In a way, Strait Jacket doesn’t really follow the military side but rather something more specific. As it turns out, if you don’t use magic properly, you can run into quite a lot of problems, most notably in that it sort of overwhelms your body and you turn into an out of control demon. What you have to take care of this are “tactical sorcerers,” sometimes called sorcerists which are also apparently called “Strait Jackets” though it didn’t really sound like it was said within the show all that much if at all. Sorcerists was the most common phrase used for these people who deal with the spawning of demons that come from magic gone awry. They’re licensed and able to take down these former people without issue through the use of special armor that is made for them through magic and science. These “molds” give them heightened abilities and allow them to withstand the physical attacks that so many demons throw at them.
Strait Jacket has a small cast of characters that it deals with and it all starts by revolving around Simmons, a relatively young member of the organization that handles a lot of the problems with magic. She’s not exactly the most confident person but she’s got enough backbone to do what needs to be done. It’s through her that we meet Leiot, a freelance sorcerist in a world where there are none. He’s given free rein to do what he does simply because he is the best of the best and because he generally does it with a low profile and without a lot of flash. He’s skilled, quite and not a problem in any way with the establishment. There are problems that come up though, such as when the licensed sorcerist Isaac comes across him and realizes that Leiot was the man who killed his mentor. That causes a fair number of issues that play back and forth between the two men as the demon spawning problem continues in the city.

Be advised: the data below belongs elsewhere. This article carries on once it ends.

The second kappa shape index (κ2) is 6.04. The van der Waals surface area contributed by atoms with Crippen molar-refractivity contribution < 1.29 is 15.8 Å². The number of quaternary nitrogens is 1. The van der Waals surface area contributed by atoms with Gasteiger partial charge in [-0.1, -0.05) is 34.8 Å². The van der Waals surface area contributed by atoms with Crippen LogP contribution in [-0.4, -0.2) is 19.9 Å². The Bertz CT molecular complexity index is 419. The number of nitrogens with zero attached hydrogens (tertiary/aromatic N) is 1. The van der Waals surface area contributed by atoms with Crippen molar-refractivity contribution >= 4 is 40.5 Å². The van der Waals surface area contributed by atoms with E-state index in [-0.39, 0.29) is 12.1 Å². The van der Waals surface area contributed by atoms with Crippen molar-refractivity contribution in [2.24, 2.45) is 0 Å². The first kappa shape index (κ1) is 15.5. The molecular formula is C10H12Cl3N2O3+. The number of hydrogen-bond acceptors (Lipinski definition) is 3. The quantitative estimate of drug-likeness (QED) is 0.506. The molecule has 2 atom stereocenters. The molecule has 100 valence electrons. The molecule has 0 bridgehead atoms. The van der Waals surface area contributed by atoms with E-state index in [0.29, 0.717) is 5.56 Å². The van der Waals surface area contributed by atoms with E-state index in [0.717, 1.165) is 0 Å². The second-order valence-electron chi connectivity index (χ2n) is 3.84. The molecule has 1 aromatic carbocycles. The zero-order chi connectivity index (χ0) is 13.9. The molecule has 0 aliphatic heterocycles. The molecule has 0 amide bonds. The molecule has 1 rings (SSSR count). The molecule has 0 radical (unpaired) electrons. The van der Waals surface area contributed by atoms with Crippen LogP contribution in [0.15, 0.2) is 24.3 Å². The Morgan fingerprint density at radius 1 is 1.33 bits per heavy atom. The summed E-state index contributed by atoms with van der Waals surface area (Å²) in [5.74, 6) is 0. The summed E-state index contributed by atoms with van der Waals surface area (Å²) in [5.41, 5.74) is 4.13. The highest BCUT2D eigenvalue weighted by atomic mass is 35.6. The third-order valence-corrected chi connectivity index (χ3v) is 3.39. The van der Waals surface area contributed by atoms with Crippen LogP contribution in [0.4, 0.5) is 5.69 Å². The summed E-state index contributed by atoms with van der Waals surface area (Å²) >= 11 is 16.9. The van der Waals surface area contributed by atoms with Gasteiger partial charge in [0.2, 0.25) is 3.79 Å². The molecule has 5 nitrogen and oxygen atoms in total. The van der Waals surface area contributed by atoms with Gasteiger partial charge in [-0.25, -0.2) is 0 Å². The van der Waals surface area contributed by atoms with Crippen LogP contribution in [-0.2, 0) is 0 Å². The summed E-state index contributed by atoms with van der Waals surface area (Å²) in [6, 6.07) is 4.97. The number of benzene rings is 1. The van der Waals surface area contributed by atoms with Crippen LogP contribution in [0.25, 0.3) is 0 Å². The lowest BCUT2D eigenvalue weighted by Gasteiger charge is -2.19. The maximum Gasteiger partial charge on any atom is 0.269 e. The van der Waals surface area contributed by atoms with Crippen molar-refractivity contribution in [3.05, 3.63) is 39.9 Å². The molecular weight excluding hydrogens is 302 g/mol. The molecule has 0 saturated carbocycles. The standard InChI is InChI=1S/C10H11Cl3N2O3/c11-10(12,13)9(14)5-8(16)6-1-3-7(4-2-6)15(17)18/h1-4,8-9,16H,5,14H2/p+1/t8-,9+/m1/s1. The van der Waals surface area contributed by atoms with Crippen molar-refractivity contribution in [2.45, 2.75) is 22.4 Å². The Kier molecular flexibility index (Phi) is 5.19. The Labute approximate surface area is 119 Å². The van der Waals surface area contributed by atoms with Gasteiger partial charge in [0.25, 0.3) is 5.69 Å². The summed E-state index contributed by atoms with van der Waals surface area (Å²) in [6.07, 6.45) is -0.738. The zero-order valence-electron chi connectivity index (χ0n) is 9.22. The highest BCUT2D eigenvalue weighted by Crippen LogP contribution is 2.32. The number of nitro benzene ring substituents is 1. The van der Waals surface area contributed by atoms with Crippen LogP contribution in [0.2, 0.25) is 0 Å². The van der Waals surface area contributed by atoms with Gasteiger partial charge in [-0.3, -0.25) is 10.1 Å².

The design and presentation of Strait Jacket is one that is quite good though at the same time it has a sense of the familiar about it. The visual presentation is solid with some great looking animation to it, but it doesn’t have anything that really sets it apart and stands out. At times, it was reminiscent to me of Jin-Roh because of the armor used and the quasi-military aspect that’s brought into play. They just applied magic to it in order to give it a bit more of a hook. The animation is certainly fluid and you can see the budget on the screen when it comes to the big action sequences as well as the smaller simpler scenes where it’s dialogue and conversation among the characters.
Where a large part of the problem comes in is that there isn’t any really solid connection to these characters or the tale. Things are presented quickly out of the gate which is good in terms of the world backdrop for how magic fits in with science, but after that it’s almost a trivial thing that doesn’t come up outside of the actual encounters. When you have the strong silent type characters like Leito, you can admire how they look on the screen and portray themselves, but once you get past that they turn out to be pretty unmemorable. Even more problematic I think for this release is that Manga Entertainment has once again done the trick of splicing OVAs into a movie format. The original three OVAs are now a seventy-six minute feature which provides for some mildly jarring transitions at times which seem to come during when an episode would break. The narrative flow of a story told in OVA form compared to one done as a true theatrical/movie form is very different, and that flow starts to stutter once you get past the first third of the feature. This isn’t a new trick – nor one that just Manga Entertainment does – but Strait Jacket seems to suffer because of it to me.
Strait Jacket was a fairly decent little show but one that in the end is rather unmemorable. The premise is certainly a fun one to explore but it ends up trying to take itself far too seriously and it doesn’t have the actual weight to carry such an attitude. The visuals for the feature are certainly good and the interaction between the characters and the magic CG aspects is really nicely done. It’s all quality when it comes to the visual presentation but the actual story leaves a lot to be desired. It has some good moments here and there, but certain parts like the transformation of characters into demons was far too reminiscent of Akira’s big end scene at times. Overall, it’s not a bad way to spend some time and it’s one that I imagine would come across even more beautiful in high definition. If only they had done it as the original episodes uncut instead of this spliced together form.
Japanese 2.0 Language, English 5.1 Language, English Subtitles
Sony KDS-R70XBR2 70" LCoS 1080P HDTV, Sony PlayStation3 Blu-ray player via HDMI set to 1080p, Onkyo TX-SR605 Receiver and Panasonic SB-TP20S Multi-Channel Speaker System With 100-Watt Subwoofer.